SOLT interview: budget cuts, West End changeovers and finding cheap theatre tickets
Feeling the pinch? SOLT’s head of marketing Emma De Souza on pocket-friendly hacks for seeing more theatre
Last year, it was announced that several major venues and organisations including English National Opera (ENO), the Donmar Warehouse and Hampstead Theatre would be losing 100% of their funding from Arts Council England, with ENO also potentially facing an unwanted move to Manchester.
So while we can all rejoice at having our theatres back open, the Society of London Theatre (SOLT), the not-for-profit organisation which looks after the city’s prominent theatres and personnel, is in no position to rest on its laurels.
‘I think there’s always more work that can be done because there’s always more challenges,’ reflects Emma De Souza, head of marketing and communications for SOLT. ‘By Christmas, we were getting back to normal, but it’s a cautious optimism because of the other things that are happening,’ she says, adding wryly that for many families, a trip to the panto may have been a last hurrah before the cost-of-living crisis really bites.
The cast of Six the Musical. Photo: Pamela Raith
The West End’s stages are in a state of flux too, it seems, with several major musicals (& Juliet, Come From Away, Dear Evan Hansen among them) as well as classic horror The Woman in Black – the second longest-running show in the West End – all closing. De Souza says we shouldn’t be too worried about this shake-up, though.
'The positive thing about shows closing is that new shows come in, and that’s great,' she points out, citing 'fun, challenging and exciting new work' like Operation Mincemeat and refreshing commissioning at the Harold Pinter Theatre (where a star-fronted production of Fringe favourite Lemons Lemons Lemons Lemons Lemons is opening) as among the success stories swooping in. She’s also excited for the arrivals of Leicester Curve’s production of The Wizard of Oz and new musical Ain’t Too Proud.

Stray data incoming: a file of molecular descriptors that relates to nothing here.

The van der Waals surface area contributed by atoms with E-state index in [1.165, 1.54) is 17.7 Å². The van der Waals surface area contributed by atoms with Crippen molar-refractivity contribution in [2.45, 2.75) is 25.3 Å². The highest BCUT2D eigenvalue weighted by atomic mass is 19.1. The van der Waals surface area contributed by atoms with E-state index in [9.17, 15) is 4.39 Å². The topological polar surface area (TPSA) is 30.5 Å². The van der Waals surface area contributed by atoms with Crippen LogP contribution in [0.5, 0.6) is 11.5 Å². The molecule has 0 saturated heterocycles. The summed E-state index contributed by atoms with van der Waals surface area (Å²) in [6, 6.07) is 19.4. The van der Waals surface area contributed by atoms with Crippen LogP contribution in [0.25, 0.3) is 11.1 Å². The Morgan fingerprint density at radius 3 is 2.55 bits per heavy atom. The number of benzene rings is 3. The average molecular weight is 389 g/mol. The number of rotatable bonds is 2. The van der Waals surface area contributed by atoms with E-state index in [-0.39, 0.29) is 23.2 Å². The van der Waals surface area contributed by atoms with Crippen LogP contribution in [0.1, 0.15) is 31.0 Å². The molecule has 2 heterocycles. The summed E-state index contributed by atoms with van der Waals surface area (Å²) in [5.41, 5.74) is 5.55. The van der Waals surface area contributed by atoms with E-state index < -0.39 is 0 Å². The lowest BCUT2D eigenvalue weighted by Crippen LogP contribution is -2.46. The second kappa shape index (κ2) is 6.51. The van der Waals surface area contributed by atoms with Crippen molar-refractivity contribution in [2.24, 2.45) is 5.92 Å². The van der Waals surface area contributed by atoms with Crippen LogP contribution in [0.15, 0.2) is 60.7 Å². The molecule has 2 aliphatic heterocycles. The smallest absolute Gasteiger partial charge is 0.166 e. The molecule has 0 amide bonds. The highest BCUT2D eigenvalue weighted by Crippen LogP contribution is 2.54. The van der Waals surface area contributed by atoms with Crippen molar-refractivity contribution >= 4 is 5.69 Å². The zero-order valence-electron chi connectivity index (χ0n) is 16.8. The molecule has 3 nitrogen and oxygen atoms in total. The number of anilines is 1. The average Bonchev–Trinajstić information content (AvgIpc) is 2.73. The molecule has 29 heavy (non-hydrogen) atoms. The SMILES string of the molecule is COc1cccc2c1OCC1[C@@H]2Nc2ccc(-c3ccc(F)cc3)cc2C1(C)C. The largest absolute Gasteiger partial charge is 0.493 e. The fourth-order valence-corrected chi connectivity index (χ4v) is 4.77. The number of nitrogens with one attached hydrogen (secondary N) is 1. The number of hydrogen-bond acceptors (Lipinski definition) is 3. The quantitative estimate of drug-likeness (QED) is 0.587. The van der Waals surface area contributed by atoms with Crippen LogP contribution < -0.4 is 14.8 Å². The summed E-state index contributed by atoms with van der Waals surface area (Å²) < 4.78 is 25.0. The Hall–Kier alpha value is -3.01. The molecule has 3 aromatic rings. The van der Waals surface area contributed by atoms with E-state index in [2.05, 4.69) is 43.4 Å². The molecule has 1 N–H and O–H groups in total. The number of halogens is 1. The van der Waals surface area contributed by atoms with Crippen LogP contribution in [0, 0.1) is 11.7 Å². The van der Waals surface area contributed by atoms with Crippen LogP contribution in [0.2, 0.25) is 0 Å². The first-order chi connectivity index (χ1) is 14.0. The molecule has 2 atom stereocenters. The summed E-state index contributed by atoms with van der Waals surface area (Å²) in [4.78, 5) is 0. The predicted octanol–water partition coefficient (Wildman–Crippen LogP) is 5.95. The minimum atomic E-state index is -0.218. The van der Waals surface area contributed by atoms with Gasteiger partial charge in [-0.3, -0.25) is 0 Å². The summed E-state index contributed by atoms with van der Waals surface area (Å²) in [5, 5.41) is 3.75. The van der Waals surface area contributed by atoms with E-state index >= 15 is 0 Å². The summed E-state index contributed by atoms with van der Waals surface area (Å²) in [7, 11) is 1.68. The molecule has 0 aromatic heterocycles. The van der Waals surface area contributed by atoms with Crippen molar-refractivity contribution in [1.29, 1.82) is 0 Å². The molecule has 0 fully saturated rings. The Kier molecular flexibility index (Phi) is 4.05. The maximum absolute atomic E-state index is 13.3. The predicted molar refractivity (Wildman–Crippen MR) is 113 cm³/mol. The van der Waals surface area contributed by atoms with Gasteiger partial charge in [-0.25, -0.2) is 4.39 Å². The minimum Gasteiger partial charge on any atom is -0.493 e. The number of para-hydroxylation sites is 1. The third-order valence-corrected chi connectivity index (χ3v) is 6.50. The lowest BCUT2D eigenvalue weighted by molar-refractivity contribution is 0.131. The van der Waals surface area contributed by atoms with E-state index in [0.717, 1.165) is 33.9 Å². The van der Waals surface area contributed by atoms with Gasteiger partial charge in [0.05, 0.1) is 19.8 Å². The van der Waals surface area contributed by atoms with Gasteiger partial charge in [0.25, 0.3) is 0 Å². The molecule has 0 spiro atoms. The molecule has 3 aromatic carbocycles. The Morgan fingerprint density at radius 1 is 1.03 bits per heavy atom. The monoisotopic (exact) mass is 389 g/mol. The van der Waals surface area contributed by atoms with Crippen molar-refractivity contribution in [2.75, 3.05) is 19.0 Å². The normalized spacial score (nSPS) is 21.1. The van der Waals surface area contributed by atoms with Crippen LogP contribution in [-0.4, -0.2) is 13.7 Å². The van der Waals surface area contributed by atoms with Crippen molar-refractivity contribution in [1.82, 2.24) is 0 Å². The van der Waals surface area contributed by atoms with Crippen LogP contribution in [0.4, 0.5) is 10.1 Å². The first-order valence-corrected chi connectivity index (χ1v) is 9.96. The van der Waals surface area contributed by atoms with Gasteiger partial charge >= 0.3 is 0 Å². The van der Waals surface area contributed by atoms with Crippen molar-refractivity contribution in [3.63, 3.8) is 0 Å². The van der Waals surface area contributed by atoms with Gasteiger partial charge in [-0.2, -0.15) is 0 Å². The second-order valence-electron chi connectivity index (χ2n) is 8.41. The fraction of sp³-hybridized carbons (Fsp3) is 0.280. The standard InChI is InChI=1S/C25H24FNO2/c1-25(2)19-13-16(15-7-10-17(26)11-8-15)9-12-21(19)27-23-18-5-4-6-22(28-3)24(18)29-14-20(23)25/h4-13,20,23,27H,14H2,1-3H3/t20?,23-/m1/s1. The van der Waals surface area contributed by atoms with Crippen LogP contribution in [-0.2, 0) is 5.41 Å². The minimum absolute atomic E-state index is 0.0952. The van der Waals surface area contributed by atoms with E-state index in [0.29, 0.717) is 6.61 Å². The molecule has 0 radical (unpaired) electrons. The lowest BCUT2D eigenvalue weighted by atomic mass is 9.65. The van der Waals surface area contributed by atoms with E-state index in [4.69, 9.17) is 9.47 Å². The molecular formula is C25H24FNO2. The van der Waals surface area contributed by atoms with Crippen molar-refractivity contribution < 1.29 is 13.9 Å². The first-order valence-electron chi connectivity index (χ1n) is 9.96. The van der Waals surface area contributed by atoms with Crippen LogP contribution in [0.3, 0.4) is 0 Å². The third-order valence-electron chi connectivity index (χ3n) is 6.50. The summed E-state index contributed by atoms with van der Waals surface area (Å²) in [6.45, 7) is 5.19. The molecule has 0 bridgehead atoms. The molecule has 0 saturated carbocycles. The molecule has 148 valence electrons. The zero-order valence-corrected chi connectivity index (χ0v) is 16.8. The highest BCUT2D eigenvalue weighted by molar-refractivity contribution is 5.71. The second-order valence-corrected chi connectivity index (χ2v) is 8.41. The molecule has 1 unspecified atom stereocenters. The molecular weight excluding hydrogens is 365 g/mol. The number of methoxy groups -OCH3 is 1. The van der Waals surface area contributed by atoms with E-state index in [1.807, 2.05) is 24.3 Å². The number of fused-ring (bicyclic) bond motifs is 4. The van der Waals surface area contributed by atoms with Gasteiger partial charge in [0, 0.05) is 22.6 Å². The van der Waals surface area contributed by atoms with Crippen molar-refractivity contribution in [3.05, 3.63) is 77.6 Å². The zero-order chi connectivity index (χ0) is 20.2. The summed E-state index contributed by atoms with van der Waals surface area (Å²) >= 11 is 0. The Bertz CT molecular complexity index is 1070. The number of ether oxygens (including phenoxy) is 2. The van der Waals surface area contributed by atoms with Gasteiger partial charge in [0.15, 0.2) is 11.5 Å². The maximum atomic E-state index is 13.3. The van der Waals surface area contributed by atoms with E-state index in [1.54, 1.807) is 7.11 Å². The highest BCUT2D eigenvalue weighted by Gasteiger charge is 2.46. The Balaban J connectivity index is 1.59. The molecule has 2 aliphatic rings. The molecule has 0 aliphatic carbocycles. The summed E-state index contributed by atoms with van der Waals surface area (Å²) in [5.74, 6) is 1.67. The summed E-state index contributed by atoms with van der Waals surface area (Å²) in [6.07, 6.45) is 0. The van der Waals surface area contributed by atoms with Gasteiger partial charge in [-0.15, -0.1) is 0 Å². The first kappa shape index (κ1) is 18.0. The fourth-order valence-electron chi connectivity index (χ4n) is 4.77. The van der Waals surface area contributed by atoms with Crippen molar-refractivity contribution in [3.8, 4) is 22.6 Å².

Given the current economic situation, it might seem like a trip to the theatre – once a casual treat – is drifting out of reach. But De Souza is keen to stress there are several schemes making theatre tickets more affordable. In addition to schemes run by individual theatres (such as the Donmar Warehouse’s Young and Free ballot, and the Royal Court’s cheaper Monday tickets), SOLT runs several incentives that span the entirety of the West End. Two incentives she personally founded, the Official London Theatre Sale, held in January and offering audience members premium seats priced between £10 and £50, and Kids’ Week, which runs throughout August and allows a child aged 17 or under to attend a show for free in the care of a fully paying adult, have been running for over 20 years.
Best of Enemies at Noël Coward Theatre. Photo: Johan Persson
Of the Official London Theatre Sale, currently running, De Souza’s top tip is using it to see big Disney shows like Frozen or The Lion King (which book up quickly during Kids’ Week) or a long-running classic like The Mousetrap, but she stresses there are plenty of new plays taking part in the sale too, including the Olivier-nominated Best of Enemies, starring David Harewood OBE. Besides, there’s still 70,000 tickets available as part of this year's sale, which runs until Friday 10 February.
Beyond the sale and Kids’ Week, there’s also TKTS, running online and from a booth in Leicester Square, offering on-the-day discounted tickets. There are schemes to support theatres outside London too and our Theatre Tokens vouchers can be redeemed at 280 theatres nationwide.